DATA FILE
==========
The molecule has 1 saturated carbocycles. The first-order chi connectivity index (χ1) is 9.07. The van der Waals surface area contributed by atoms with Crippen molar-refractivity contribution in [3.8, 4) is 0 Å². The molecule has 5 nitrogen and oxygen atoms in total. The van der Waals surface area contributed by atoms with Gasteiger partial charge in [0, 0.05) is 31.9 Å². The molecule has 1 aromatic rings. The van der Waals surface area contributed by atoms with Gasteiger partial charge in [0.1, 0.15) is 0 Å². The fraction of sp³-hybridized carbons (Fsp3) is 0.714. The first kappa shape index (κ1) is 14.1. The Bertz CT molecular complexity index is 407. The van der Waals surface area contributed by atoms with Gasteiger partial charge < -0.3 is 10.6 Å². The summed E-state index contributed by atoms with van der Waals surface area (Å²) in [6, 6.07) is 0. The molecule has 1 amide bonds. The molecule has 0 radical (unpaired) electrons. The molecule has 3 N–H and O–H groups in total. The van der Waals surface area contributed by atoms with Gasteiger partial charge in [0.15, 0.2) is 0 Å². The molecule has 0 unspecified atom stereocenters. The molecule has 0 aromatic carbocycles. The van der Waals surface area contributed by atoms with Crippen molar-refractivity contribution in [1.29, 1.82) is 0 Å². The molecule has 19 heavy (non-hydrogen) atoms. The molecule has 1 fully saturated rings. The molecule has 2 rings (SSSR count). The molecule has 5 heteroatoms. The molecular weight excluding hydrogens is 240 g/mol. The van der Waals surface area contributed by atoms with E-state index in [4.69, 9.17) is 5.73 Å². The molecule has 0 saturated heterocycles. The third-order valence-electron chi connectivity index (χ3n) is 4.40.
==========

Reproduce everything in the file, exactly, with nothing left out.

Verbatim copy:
The molecule has 1 saturated carbocycles. The first-order chi connectivity index (χ1) is 9.07. The van der Waals surface area contributed by atoms with Crippen molar-refractivity contribution in [3.8, 4) is 0 Å². The molecule has 5 nitrogen and oxygen atoms in total. The van der Waals surface area contributed by atoms with Gasteiger partial charge in [0, 0.05) is 31.9 Å². The molecule has 1 aromatic rings. The van der Waals surface area contributed by atoms with Gasteiger partial charge in [0.1, 0.15) is 0 Å². The fraction of sp³-hybridized carbons (Fsp3) is 0.714. The first kappa shape index (κ1) is 14.1. The Bertz CT molecular complexity index is 407. The van der Waals surface area contributed by atoms with Gasteiger partial charge < -0.3 is 10.6 Å². The summed E-state index contributed by atoms with van der Waals surface area (Å²) in [6, 6.07) is 0. The molecule has 1 amide bonds. The molecule has 0 radical (unpaired) electrons. The molecule has 3 N–H and O–H groups in total. The van der Waals surface area contributed by atoms with Gasteiger partial charge in [0.15, 0.2) is 0 Å². The molecule has 0 unspecified atom stereocenters. The molecule has 0 aromatic carbocycles. The van der Waals surface area contributed by atoms with Crippen molar-refractivity contribution in [1.29, 1.82) is 0 Å². The molecule has 19 heavy (non-hydrogen) atoms. The molecule has 1 fully saturated rings. The molecule has 2 rings (SSSR count). The molecule has 5 heteroatoms. The molecular weight excluding hydrogens is 240 g/mol. The van der Waals surface area contributed by atoms with E-state index in [4.69, 9.17) is 5.73 Å². The molecule has 0 saturated heterocycles. The third-order valence-electron chi connectivity index (χ3n) is 4.40.